Viral DIY Acne Treatments: What To Tell Your Patients
Did you know patients are using everything from diaper rash cream to table salt to try to treat acne?
“Official” estimates suggest that up to 50 million Americans suffer from acne. This number is likely an underestimate, as most patients are not seeking professional care. A Google search for “acne treatment” yields 191 million results, showing just how popular a topic this is. While some of these acne cures and treatments come from reliable sources, most do not. Yet, most patients obtain their medical information from these Google searches rather than from a dermatologist.
BY THE NUMBERS
50+ Million Americans are estimated to have acne
191 Million Google search results for acne treatments
85% Of young individuals worldwide are thought to have acne
Below, I will review the biggest fad acne treatments making their way across the beauty blogs as well as the available data on their effectiveness. As dermatologists, we need to recognize our patients are looking to the Internet for acne solutions, and we must be aware of what’s out there so we can properly educate our patients on best practices.
The latest buzz across beauty blogs reports that a $7 diaper cream is clearing faces around the country. The diaper cream is comprised of zinc oxide and white petrolatum, which, as we know, are commonly used as skin protectants. While oral zinc supplements have been reported to exhibit anti-inflammatory effects and may be useful as an adjunctive acne therapy, topical application of zinc oxide will not provide this benefit.
If we assume that the skin barrier overlying a pimple is inflamed and disrupted, then protecting it with a zinc oxide and petrolatum cream may be of benefit. However, these ingredients do not address the underlying abnormal keratinocyte proliferation, sebum production, P. acnes colonization, or inflammation that are characteristic of acne.
Aspirin is comprised of acetylsalicylic acid, which we use to reduce pain, fever, and swelling. After it is ingested, it is hydrolyzed by non-specific esterases in the stomach and liver and converted into salicylic acid. The Internet commonly confuses aspirin or acetylsalicylic acid with its cousin salicylic acid, and concludes that aspirin masks can help treat pimples.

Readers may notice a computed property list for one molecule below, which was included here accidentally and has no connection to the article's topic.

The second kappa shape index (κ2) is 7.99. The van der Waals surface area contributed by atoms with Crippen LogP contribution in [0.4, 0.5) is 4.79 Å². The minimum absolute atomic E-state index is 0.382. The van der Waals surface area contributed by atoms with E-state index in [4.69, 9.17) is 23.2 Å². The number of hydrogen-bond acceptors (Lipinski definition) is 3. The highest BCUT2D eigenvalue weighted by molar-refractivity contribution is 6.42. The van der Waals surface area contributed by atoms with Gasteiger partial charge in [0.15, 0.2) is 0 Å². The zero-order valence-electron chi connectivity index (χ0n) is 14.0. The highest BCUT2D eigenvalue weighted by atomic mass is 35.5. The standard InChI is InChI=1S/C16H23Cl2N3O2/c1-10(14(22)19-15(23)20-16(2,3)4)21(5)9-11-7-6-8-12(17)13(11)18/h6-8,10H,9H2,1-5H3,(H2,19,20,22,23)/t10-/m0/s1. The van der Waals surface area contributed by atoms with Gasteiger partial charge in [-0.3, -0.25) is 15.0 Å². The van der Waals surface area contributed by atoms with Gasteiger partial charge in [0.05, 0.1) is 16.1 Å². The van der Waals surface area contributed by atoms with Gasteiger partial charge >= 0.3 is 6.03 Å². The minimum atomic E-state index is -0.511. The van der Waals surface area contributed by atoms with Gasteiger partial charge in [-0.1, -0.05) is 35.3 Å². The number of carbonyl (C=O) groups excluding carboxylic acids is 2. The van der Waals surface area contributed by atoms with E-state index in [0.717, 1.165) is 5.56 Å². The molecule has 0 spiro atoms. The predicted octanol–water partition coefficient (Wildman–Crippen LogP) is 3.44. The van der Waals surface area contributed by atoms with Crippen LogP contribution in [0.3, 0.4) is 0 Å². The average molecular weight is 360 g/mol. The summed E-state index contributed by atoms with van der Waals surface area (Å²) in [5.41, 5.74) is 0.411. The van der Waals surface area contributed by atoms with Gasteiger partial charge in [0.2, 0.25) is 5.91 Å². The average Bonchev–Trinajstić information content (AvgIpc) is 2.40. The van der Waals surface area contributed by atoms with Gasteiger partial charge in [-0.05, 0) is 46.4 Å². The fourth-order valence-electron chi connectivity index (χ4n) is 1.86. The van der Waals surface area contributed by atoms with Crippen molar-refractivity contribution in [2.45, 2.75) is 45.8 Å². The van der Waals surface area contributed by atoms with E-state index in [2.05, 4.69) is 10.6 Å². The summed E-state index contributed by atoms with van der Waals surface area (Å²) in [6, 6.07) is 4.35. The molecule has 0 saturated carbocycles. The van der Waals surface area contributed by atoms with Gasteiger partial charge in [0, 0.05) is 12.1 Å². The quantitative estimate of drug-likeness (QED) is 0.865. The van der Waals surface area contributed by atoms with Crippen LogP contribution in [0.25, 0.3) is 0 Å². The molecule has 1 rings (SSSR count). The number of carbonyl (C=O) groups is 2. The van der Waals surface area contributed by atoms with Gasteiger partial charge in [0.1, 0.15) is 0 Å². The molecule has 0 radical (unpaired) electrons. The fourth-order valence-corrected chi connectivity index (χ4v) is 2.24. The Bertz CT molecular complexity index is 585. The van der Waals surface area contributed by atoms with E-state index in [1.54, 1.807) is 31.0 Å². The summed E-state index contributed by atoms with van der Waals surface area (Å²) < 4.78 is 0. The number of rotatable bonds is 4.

We know that in acne, the skin produces greater levels of sebum compared to acne-free skin, as well as high levels of squalene. As that squalene goes through peroxidation in the skin, it leads to elevated lipoxygenase enzyme activity with inflammatory cell recruitment. As it turns out, acetylsalicylic acid has been shown to regulate lipoxygenase activity, which explains some of its anti-inflammatory properties. So theoretically this treatment may provide anti-inflammatory benefits.
SET THE RECORD STRAIGHT
It’s imposible to be aware of every viral acne trend, but you can help educate patients on the facts.
• Ask patients about anything they are using to treat their acne, including skincare, dietary supplements, topical spot treatments, etc.
• Recommend vetted and reliable online resources that patients can access for information.
• Consider providing comprehensive patient education on your own website.
• Educate patients about the pathogenesis of acne, as appropropriate to their level of understanding.
• Highlight common myths about acne causes and treatments and provide facts.
• Keep an open mind. Be firm but maintain dialogue, rather than be dismissive of patients’ questions or ideas.
• Provide rationale for using the prescription and non-Rx skincare you recommend.
• Advise patients that using additional or alternative agents may increase irritation and/or interfere with recommended products.
Made of sodium chloride, table salt is a commonly used food seasoning we all are familiar with. It is also included in personal care products as a thickening agent or may be used to help reduce moisture in the skin and hair. For this reason, it is added to some facial scrubs and drying creams.
Will a DIY salt spot treatment clear acne? The first challenge is getting the salt crystals to stick on the face. (The Internet suggests placing a bandage over the crystals to get them to stay put.) While salt may help dry out a pimple, it certainly will not take the place of our prescriptions. It is unclear whether it is more or less effective than topical salicylic acid.
Garlic has been used for centuries in traditional medicine for its anti-inflammatory properties. Garlic contains allicin, a compound that possesses broad anti-microbial activity. While data are limited, studies have shown that garlic juice does demonstrate activity against P. acnes bacteria. However, I would exercise caution, as garlic is associated with occupational contact dermatitis in cooks.
While most dermatologists are writing for prescription medications, we must be educated on the data (or lack thereof) about fad treatments disseminated on the Internet, many of which go viral.
When patients come to visit us in the office, it is important to dispel myths and ensure that our patients are being treated early and effectively with the best acne treatments available.
Joshua Zeichner, MD, FAAD is an Assistant Professor and Director of Cosmetic and Clinical Research in the Department of Dermatology at Mount Sinai Medical Center in New York.